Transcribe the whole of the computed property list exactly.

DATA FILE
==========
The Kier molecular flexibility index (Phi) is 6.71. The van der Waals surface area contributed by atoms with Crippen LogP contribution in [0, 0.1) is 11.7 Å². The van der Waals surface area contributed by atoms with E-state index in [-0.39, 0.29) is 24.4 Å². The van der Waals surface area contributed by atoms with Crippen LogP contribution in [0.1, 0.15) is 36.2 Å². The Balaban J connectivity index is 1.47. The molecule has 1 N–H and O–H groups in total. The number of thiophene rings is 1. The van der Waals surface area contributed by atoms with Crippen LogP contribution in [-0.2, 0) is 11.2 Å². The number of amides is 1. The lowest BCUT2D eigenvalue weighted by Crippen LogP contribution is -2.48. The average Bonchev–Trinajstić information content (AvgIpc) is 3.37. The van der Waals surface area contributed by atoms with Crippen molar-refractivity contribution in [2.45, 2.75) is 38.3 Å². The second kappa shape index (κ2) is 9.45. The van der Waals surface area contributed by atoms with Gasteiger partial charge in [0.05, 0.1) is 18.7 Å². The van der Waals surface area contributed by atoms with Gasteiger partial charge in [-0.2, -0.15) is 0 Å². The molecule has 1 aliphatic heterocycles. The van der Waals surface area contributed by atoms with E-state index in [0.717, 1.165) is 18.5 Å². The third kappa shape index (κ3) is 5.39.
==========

The Kier molecular flexibility index (Phi) is 6.71. The van der Waals surface area contributed by atoms with Crippen LogP contribution in [0, 0.1) is 11.7 Å². The van der Waals surface area contributed by atoms with E-state index in [-0.39, 0.29) is 24.4 Å². The van der Waals surface area contributed by atoms with Crippen LogP contribution in [0.1, 0.15) is 36.2 Å². The Balaban J connectivity index is 1.47. The molecule has 1 N–H and O–H groups in total. The number of thiophene rings is 1. The van der Waals surface area contributed by atoms with Crippen LogP contribution in [-0.2, 0) is 11.2 Å². The number of amides is 1. The lowest BCUT2D eigenvalue weighted by Crippen LogP contribution is -2.48. The average Bonchev–Trinajstić information content (AvgIpc) is 3.37. The van der Waals surface area contributed by atoms with Crippen molar-refractivity contribution in [2.45, 2.75) is 38.3 Å². The second kappa shape index (κ2) is 9.45. The van der Waals surface area contributed by atoms with Gasteiger partial charge in [0.05, 0.1) is 18.7 Å². The van der Waals surface area contributed by atoms with Gasteiger partial charge in [-0.2, -0.15) is 0 Å². The molecule has 1 aliphatic heterocycles. The van der Waals surface area contributed by atoms with E-state index in [0.717, 1.165) is 18.5 Å². The third kappa shape index (κ3) is 5.39.